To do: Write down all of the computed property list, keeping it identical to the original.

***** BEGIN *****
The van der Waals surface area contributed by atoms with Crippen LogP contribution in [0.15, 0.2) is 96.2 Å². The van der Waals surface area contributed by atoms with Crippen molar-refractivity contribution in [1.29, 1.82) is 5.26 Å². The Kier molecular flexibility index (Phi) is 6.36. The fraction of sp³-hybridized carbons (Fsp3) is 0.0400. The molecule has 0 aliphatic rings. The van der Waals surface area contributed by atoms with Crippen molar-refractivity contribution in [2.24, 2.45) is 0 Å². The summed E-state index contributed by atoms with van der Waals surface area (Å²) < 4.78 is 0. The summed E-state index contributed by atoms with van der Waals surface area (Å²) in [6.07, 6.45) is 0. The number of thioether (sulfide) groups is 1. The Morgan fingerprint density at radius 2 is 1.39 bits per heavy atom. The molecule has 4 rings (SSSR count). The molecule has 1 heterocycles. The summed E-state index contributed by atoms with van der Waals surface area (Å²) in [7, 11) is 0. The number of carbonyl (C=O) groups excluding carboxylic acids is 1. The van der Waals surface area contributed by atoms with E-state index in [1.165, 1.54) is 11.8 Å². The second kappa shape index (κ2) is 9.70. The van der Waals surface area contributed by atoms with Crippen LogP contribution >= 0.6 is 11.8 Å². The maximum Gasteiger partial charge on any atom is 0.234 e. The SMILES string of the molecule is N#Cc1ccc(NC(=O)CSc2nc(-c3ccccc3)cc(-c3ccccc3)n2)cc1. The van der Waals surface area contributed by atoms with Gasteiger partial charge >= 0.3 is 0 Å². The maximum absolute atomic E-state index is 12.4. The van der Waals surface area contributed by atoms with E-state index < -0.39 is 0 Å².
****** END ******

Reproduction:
The van der Waals surface area contributed by atoms with Crippen LogP contribution in [0.15, 0.2) is 96.2 Å². The van der Waals surface area contributed by atoms with Crippen molar-refractivity contribution in [1.29, 1.82) is 5.26 Å². The Kier molecular flexibility index (Phi) is 6.36. The fraction of sp³-hybridized carbons (Fsp3) is 0.0400. The molecule has 0 aliphatic rings. The van der Waals surface area contributed by atoms with Crippen molar-refractivity contribution in [2.24, 2.45) is 0 Å². The summed E-state index contributed by atoms with van der Waals surface area (Å²) < 4.78 is 0. The summed E-state index contributed by atoms with van der Waals surface area (Å²) in [6.07, 6.45) is 0. The number of thioether (sulfide) groups is 1. The Morgan fingerprint density at radius 2 is 1.39 bits per heavy atom. The molecule has 4 rings (SSSR count). The molecule has 1 heterocycles. The summed E-state index contributed by atoms with van der Waals surface area (Å²) in [7, 11) is 0. The number of carbonyl (C=O) groups excluding carboxylic acids is 1. The van der Waals surface area contributed by atoms with E-state index in [1.165, 1.54) is 11.8 Å². The second kappa shape index (κ2) is 9.70. The van der Waals surface area contributed by atoms with Crippen LogP contribution >= 0.6 is 11.8 Å². The maximum Gasteiger partial charge on any atom is 0.234 e. The SMILES string of the molecule is N#Cc1ccc(NC(=O)CSc2nc(-c3ccccc3)cc(-c3ccccc3)n2)cc1. The van der Waals surface area contributed by atoms with Gasteiger partial charge >= 0.3 is 0 Å². The maximum absolute atomic E-state index is 12.4. The van der Waals surface area contributed by atoms with E-state index < -0.39 is 0 Å².